Wednesday, September 02, 2009

The Future of Higher Ed - $99 a Month?

by Daniel L. Bennett

Kevin Carey has an exceptional article in Washington Monthly discussing a topic that I've been thinking about quite a bit lately: the future of the multiversity/conglomerate higher education model.

In the article, Carey describes how universities essentially exploit introductory courses as cash cows to cross-subsidize many other services and activities that operate at a loss, such as museums, entertainment, athletics, research, etc. He tells the story of the emergence of Straighterline, a provider of 24/7 online tutoring and more recently, introductory college courses for $99 a month, and how technology that significantly reduces the cost of instruction will eventually change the institution of higher education as we now know it. Carey points out that the accreditation moat has served as a protectionist barrier and will buy it some time, but that a day in which the barrier erodes is coming, perhaps sooner than we think. When this day occurs, the conglomerate university model will become a memorable institution of the past.

1 comment:

capeman said...

Ah, the Straighterline guy, Burck Smith. Williams, Harvard, Kennedy School, all that, the real low-cost education route, he should know. A lot of stuff lately in the news about Ivy-League types in the education reform movement, like that Harvard lady with the report that gave the University of Arkansas an A, and Harvard a D, but guess which school HER kid goes to??!! But as that car insurance guy used to say, I digress.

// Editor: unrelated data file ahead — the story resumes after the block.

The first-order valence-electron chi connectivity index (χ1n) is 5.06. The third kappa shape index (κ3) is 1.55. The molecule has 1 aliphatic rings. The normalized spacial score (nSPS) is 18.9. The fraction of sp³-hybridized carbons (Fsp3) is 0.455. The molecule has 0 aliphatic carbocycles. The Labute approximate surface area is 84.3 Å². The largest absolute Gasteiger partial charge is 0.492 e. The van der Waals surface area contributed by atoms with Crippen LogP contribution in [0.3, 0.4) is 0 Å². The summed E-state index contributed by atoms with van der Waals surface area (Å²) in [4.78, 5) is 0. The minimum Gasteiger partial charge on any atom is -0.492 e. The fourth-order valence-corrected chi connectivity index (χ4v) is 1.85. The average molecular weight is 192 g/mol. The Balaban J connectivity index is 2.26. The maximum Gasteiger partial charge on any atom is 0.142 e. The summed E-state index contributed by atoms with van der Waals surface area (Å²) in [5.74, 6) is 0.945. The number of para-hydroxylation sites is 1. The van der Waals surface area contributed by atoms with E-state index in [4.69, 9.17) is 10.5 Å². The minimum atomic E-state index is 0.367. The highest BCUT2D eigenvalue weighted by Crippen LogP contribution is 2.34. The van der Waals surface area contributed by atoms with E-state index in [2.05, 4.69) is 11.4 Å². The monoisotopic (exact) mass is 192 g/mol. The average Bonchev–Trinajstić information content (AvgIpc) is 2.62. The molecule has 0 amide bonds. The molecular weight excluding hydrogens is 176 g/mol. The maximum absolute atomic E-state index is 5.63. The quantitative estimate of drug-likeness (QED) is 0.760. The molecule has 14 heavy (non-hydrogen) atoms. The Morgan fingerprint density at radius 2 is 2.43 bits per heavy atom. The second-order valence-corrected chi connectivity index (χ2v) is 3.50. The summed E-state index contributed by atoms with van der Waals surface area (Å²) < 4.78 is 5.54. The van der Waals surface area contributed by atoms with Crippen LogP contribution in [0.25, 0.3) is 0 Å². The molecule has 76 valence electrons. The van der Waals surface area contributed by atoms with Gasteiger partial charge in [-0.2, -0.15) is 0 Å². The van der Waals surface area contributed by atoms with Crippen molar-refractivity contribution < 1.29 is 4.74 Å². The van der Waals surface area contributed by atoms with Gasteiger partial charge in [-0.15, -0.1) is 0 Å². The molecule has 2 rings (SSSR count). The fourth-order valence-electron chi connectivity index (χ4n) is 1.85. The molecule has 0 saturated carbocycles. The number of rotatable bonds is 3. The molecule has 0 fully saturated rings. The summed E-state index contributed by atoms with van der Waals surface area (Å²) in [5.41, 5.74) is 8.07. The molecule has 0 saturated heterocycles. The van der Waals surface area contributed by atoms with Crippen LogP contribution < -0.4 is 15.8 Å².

Actually, Straighterline apparently offers courses at $399 apiece, if you don't take their $99/mo. come-on offer. For that you can take things like college algebra which will get you credit at Ft. Hays State, etc. I suppose if you're really motivated, you can get admitted to Ft. Hays and get a degree there after the straighterline curriculum peters out. (Interesting stuff in the news though about student reaction at Ft. Hays. And, it might be interesting to check out what Ft. Hays State charges for an equivalent course; maybe they should worry about THEIR business model.)

Here where I toil, the math department offers courses at an average expenditure of about $750, counting institutional overhead of 100%. (Math is relatively inexpensive compared to nanoscience, but expensive compared to sociology.) Of course, the catalog here includes quite a lot more than College Algebra, including courses leading to a Bachelor's in math, and even a Ph.D.

The real expenditure here for College Algebra, I would wager, is quite a lot less than $399. Maybe they have pricier operation at straighterline, though, I couldn't say.

Of course, it's quite correct to say that the lower-division courses subsidize the upper-division and probably the graduate program. Sort of like the airline business, the hotel business, right? But we seem to get steady growth in students, another record next year.

And if the students really don't want to pay our tuition, they can take College Algebra at the local community college, for quite a lot less than we charge, and less than $399, too. (It is subsidized, to be sure, we believe in that kind of thing here where I live.)

So, I don't think we're in imminent danger of being put of business by the likes of Straighterline, worthy as they may be.